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2024 DOL ruling explained: Employer’s guide and what it means for worker classification

Updated: February 8, 2024

By: David Kindness, CPA

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For decades, classifying workers has left business owners with more questions than answers. How do you know when an independent contractor’s work crosses over into full-time employee territory? It can be a bit of a tightrope, especially since the number of independent contractors has grown exponentially over the last decade, with as many as 64 million Americans working as independent contractors in 2023. Fortunately, the Department of Labor (DOL) released a newly updated process for making this determination in January 2024.

Fast facts about the DOL’s new independent contractor ruling

  • The ruling provides a six-factor test for whether a worker should be classified as an employee or an independent contractor
  • The January 2024 DOL independent contractor ruling goes into effect on March 11th, 2024
  • This ruling replaces an older ruling from 2021, and employers should use the 2024 ruling moving forward

Because contract work shows no signs of slowing down, proper work classification will become even more important. How will this affect your hiring decisions? Learn more about the DOL’s decision, when it will take effect, and what employers should be aware of.

Understanding the DOL ruling for 2024

On January 10, 2024, the US Department of Labor (DOL) published a final decision (AKA a “final ruling”) that clarifies how to determine whether workers should be classified as employees or independent contractors. This new ruling goes into effect beginning on March 11, 2024, so let’s see what it means for business owners.

 

In a nutshell, this update is designed to

  • Help address the rapidly growing gig economy in the United States
  • Provide clarifications for employers and managers
  • Protect workers’ rights

 

All that said, the main reason for the ruling is to prevent employees from being misidentified as independent contractors, whether intentionally or unintentionally. The reality is that misclassification can mean a worker ends up being denied minimum wage or overtime pay. Others may end up leaving other potential benefits on the table, like paid leave, health insurance, or access to retirement savings plans.

 

Now that we understand the rationale behind the decision, let’s touch on what was originally proposed and what’s now final. ​​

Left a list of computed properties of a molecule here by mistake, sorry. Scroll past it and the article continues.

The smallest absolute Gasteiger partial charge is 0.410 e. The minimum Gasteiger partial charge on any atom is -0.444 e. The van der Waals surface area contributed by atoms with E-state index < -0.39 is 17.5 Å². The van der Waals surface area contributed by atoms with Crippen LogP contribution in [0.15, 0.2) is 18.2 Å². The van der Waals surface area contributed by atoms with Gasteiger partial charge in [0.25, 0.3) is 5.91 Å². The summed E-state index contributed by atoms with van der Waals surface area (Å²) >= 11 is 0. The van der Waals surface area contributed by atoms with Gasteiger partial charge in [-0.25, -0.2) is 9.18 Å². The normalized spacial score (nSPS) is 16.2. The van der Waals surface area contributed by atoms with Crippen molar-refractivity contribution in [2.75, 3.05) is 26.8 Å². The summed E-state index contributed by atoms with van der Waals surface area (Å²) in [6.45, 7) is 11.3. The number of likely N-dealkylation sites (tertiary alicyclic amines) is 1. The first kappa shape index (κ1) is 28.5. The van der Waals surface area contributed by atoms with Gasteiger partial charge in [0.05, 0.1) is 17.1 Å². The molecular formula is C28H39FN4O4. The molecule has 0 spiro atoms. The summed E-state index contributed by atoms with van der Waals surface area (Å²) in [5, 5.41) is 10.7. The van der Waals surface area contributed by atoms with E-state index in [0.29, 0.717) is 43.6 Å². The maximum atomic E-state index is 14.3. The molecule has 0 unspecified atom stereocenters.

Differences between the proposed rule and 2024 final rule

Simply put, an update to the independent contractor rule has been in the works for a number of years, and the DOL originally announced a proposed rule on October 11, 2022. Since then, it has gone through revisions, and the final ruling, released on January 10, 2024, has a few differences when compared to what was originally proposed.

 

Original proposal

The proposed ruling included a six-factor test, which is similar to the final ruling, but it focused more heavily on the business and less on the worker than the final ruling does.

 

What became final?

The new ruling shifts the focus more towards the worker, and it more closely aligns with the US court system’s pre-existing process for determining worker status, thus reducing the risk of lawsuits and regulatory action.

 

Does this change an older law from 2021?

Yes, and it’s important for employers to understand that this new ruling does replace the 2021 independent contractor ruling, is more comprehensive, and should be used moving forward. Specifically, it now employs a six-factor test in place of the older five-factor test.

 

We will go into more detail on each of the six factors a little further in the article, but let’s get understand why the DOL felt this determination needed to be made.

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What does the new ruling mean?

Determining if workers should be classified as employees or as independent contractors can get tricky. The DOL’s goal with this ruling is to provide employers with reliable guidance, so classifying workers is much less of a heavy lift. While this ruling does affect worker classification, if you were already classifying your workers appropriately, then this change likely won’t affect you.

 

But what if you were operating in a gray area? For those businesses unsure about how to classify workers, or maybe you even had different worker types performing the same tasks, this ruling should be right up your alley. The takeaway is that it will help classify your workers appropriately and correct any misclassifications.

 

In the next section, we’ll discuss the new six-factor test laid out by the DOL that will be used to determine worker classification going forward. But first, we wanted to point something out that you may want to bring up with your bookkeeper or accounting professional if you have any filing that needs to be addressed before the rule goes into effect in March.